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Principle 4: Look Broadly and Build Relationships
Boards and management teams worry about how much time company leadership spends on capital-raising activities and away from the business, so they sometimes narrow the search for new investors, in an attempt to be more efficient.
However, going through a capital-raising process does afford management teams the opportunity to meet with a variety of financial investors and to tap into their portfolio company networks, as well as with corporate investors that could eventually buy or partner with the company commercially. In the longer-term, companies with a network of relationships and partnerships are likely to have more strategic and financial options and potentially a higher probability of success.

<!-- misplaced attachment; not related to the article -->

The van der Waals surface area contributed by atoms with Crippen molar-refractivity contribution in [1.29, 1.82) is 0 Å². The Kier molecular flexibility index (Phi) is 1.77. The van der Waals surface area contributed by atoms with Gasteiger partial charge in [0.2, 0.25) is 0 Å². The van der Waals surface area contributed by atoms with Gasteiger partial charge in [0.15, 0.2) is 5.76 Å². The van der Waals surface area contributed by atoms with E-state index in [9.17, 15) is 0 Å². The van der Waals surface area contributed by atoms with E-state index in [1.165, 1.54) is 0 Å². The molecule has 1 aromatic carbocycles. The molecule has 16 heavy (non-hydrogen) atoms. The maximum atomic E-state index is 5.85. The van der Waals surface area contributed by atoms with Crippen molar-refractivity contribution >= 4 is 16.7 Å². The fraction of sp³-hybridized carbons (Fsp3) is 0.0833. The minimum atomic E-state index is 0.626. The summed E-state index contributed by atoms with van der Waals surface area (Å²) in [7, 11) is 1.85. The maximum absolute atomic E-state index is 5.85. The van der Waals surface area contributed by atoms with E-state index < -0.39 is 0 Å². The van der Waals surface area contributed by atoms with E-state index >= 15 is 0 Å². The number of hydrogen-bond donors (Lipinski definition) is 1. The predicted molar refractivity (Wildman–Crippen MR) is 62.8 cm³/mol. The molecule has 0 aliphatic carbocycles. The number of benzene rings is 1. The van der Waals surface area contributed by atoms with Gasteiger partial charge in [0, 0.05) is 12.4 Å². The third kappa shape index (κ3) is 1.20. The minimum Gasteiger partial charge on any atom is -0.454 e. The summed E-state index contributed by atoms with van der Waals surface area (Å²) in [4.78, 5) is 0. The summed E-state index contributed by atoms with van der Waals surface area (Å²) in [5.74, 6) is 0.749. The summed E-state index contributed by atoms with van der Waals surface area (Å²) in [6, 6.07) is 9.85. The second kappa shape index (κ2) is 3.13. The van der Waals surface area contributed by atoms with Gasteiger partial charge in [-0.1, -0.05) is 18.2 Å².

So, take advantage and leverage the work and preparation of the process to reach out selectively to parties that can both have an immediate interest and/or represent a future relationship or funding sources, as well as potentially helpful strategic or commercial outcomes.
As a buyer of small companies for a large technology conglomerate, I noticed that familiarity with the company made a big difference to the business sponsors. On more than one occasion, companies that reached out to us through a capital raise or a business development process tended to move up the priority stack for acquisitions, strategic partnerships, or mutually-beneficial commercial relationships. In some cases it made all the difference in the world for a company’s future prospect.
Investors want to understand a company’s market strategy and value proposition in addition to the financial statements. The overall business plans represent the way the management team plans to use financial, human and fixed capital to execute its vision. Employing the four principles outlined in this article can help your business get the capital it needs to move forward.